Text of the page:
When a business decides to add a new employee, they’re really making a financial decision.
Certainly, the motivating factors behind the decision to hire an employee may be:
- Handling increased workflow
- Decreasing work hours experienced by you or the current members of your team
- Adding specific skillsets and experience to your staff
However, businesses should include the financial impact of the actual employee cost on their budget before making a hiring decision.
Below, we’ll share how you can determine employee costs.
If you are considering hiring employees for your business, you might want to explore alternative ways you could reduce employee costs. One way would be hiring the services of a virtual assistant firm like Business Solutions Unlimited. We’d be happy to assist you in making a hiring or outsourcing decision.
Just call us at (904) 429-4588.
Calculating Employee Costs
If you want a quick estimate to determine employee cost, the general rule of thumb would be to multiply the basic wage by 1.25 to 1.40.
25% to 40% additional cost is typically used to cover other employee costs such as payroll taxes, benefits, and various overhead and administrative costs associated with the position (e.g., recruiting, accounting, technology, and travel).
Employee Cost Calculation Illustration
Let’s consider you want to hire an administrative assistant. In 2019, the national average for an administrative assistant salary is $44,950.
At 25%, the total employee cost goes to $56,187. At 40%, it would be $62,930.
If you’ve budgeted up to $63,000 for this new hire, you’d be in good shape.
However, if you budgeted $55,000 or less, you’d probably want to look for alternatives to hiring a full-time staff member.
What’s Typically Included with Employee Costs?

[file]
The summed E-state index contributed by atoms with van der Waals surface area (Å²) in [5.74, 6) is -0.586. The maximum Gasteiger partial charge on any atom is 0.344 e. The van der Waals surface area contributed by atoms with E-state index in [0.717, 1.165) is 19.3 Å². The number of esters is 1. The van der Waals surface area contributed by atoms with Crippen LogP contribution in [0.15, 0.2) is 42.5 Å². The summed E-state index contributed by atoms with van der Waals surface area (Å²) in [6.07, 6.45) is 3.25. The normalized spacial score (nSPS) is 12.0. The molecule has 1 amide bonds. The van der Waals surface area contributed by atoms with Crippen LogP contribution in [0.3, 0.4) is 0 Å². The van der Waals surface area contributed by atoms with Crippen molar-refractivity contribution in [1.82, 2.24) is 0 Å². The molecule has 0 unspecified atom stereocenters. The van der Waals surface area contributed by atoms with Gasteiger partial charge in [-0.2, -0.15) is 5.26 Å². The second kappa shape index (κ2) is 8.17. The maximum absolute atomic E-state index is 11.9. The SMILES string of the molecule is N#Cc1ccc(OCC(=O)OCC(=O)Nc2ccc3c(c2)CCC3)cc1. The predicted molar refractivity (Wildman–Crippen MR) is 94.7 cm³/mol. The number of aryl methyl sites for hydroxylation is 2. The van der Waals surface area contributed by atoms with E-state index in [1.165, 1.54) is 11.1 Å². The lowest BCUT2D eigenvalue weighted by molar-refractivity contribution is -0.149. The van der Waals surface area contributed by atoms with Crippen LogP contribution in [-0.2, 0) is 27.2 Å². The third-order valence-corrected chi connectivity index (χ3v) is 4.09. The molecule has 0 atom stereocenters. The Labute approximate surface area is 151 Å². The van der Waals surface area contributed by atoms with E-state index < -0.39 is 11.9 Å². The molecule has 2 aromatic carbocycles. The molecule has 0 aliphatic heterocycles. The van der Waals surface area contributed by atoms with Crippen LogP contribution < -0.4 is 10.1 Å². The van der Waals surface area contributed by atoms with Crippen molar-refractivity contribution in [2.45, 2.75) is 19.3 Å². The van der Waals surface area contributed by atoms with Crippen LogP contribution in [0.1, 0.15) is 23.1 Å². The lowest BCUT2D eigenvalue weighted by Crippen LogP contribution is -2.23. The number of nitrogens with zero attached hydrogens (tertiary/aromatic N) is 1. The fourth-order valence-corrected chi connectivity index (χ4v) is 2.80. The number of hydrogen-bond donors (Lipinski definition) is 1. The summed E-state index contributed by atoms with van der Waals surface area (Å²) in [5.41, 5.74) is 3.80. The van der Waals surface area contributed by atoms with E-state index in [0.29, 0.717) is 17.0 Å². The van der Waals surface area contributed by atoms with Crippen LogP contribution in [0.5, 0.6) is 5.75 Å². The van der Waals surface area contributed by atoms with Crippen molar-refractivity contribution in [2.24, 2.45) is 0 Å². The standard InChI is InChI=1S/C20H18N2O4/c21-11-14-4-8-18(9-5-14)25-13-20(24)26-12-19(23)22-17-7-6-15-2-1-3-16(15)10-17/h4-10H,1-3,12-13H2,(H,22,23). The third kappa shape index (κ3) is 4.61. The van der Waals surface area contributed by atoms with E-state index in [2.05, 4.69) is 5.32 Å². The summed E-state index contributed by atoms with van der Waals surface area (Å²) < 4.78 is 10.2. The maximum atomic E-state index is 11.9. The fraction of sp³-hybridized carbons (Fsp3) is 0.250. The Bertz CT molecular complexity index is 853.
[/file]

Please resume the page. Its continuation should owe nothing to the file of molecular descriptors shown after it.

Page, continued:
The largest portion of employee cost is generally the wage. In addition to wages, businesses will incur other costs.
Mandatory Employee Costs
These are costs mandated by the federal and state government. They include:
- FICA (Social Security and Medicare)
- Federal unemployment tax (FUTA)
- State unemployment tax
- Worker’s compensation insurance
Other Employee Costs
The cost of hiring and onboarding an employee should be factored in the total cost. These may include:
- Recruiting fees
- Background and drug testing
- Initial and ongoing training
- Uniforms and protective gear if necessary
Overhead costs should also be factored into the overall employee cost. These may include:
- Workspace: Computer, chair, desk, phone, etc.
- Office supplies: pens, paper, etc.
- Payroll process
You should also keep in mind your employee benefits. These may include:
- Health insurance
- Paid time off (sick, holiday, and vacation)
- Retirement savings
Depending on the employee position, costs may include:
- Liability coverage
- Travel to meetings, errands, conferences, etc.
- Professional membership dues
- Professional training and certifications
Alternative Ways to Avoid Employee Costs
If the actual employee cost exceeds your budget, you might want to explore other ways to get tasks done in your business.
You could use Independent Contractors to avoid costs associated with payroll taxes, unemployment insurance, worker’s compensation and disability, 401(k), sick days, etc. However, the IRS is strict on the definition of Independent Contractors. Generally, if the business controls how and when work is to be done by the individual, they cannot be considered an Independent Contractor.
Another alternative is to consider using a virtual assistant firm for your tasks. Generally, VA firms like Business Solutions Unlimited can handle tasks ranging from administrative to bookkeeping to marketing.
The VA firm is responsible for all of the employee costs.
If you’d like to explore the benefits of using a VA firm, give us a call at (904) 429-4588 and let’s see how we can help your business.
Employee Cost Frequently Asked Questions (FAQ)
Below are FAQs about the financial costs of employees.
What is employee cost?
The true employee cost is the amount a business pays for wages and total hours worked, benefits, taxes, and overhead necessary to employ an individual. Additionally, employee costs may include recruiting fees, hiring and onboarding costs, plus administrative costs such as business travel, technology systems, and professional organization membership dues.
How do you calculate employee cost?
The general rule of thumb in calculating employee cost would be multiplying their base salary by 1.25 to 1.40. This will help to determine an employee cost estimate you can use for budgeting purposes.
How do you avoid employee costs?
Businesses can decrease employee costs in various ways. For example, by hiring Independent Contractors, businesses may avoid costs associated with payroll taxes, unemployment insurance, worker’s compensation and disability, 401(k), sick days, etc. Another way to avoid employee costs would be by hiring the services of a virtual assistant firm, who would be responsible for all employee costs.